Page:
Nutrition is no different than any other topic, and we have to teach children about healthy. Would you allow your 9-year old to opt out of her least favorite subjects in school—say, math and science? Just quit, not participate at all from kindergarten to high school graduation? Why would we knowingly allow our children to opt out of the most important food groups they need for growth, development, energy, and disease prevention? Yet this is what most parents do: they leave all food choices to the child, and throw up their hands, saying, “She just won’t eat any vegetables!”
As parents who embrace being in charge, you can certainly be your child’s friend, just as long as you know that you’re a parent-leader first—and sometimes your child will resist the structure you provide and even not “like” you for a short period of time. I avoid fighting with my children about food, and I use firm but positive phrases, with a smile, such as, “This is what we’re having tonight,” or, “I’m sorry this isn’t your favorite–sometimes we have to try something a few times before it appeals to us.” Or, “I think you’ll like this better mixed into your salad—you’re welcome to have a small helping.”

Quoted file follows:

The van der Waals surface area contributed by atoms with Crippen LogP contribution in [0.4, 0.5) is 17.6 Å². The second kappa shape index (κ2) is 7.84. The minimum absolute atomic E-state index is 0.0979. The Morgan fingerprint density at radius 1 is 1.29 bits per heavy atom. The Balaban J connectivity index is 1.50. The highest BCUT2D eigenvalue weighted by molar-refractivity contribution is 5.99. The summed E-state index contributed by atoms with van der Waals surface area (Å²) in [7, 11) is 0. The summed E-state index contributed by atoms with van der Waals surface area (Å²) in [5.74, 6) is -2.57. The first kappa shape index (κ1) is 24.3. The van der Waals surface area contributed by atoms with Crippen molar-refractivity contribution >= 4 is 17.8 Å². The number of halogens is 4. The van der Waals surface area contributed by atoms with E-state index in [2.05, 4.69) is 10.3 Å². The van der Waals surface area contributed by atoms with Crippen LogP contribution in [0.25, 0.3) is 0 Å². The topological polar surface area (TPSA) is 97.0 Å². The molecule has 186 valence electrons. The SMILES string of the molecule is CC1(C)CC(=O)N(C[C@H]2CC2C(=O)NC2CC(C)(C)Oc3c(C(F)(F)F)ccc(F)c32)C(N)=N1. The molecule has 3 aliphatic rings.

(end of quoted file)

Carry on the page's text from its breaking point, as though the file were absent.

Sometimes I point out that I don’t always get to eat my favorite foods every night, but if I did, they probably wouldn’t be my favorite foods any more. To drive these points home, and teach about nutrition on a level even a young child will understand, I read two of my favorite books to my children about food choices: Bread and Jam for Frances by Russell Hoban, and The Children’s Health Food Book by Ron Seaborn.
I don’t plead, beg, guilt trip, wheedle, cajole, or whine at my children about food, and I don’t reward those behaviors in them, either. The rules are clear (after you state and enforce them the first 20+ times): they can have what is served or skip the meal. They rarely, if ever, choose to skip a meal after that initial period of testing limits. Teach children about healthy!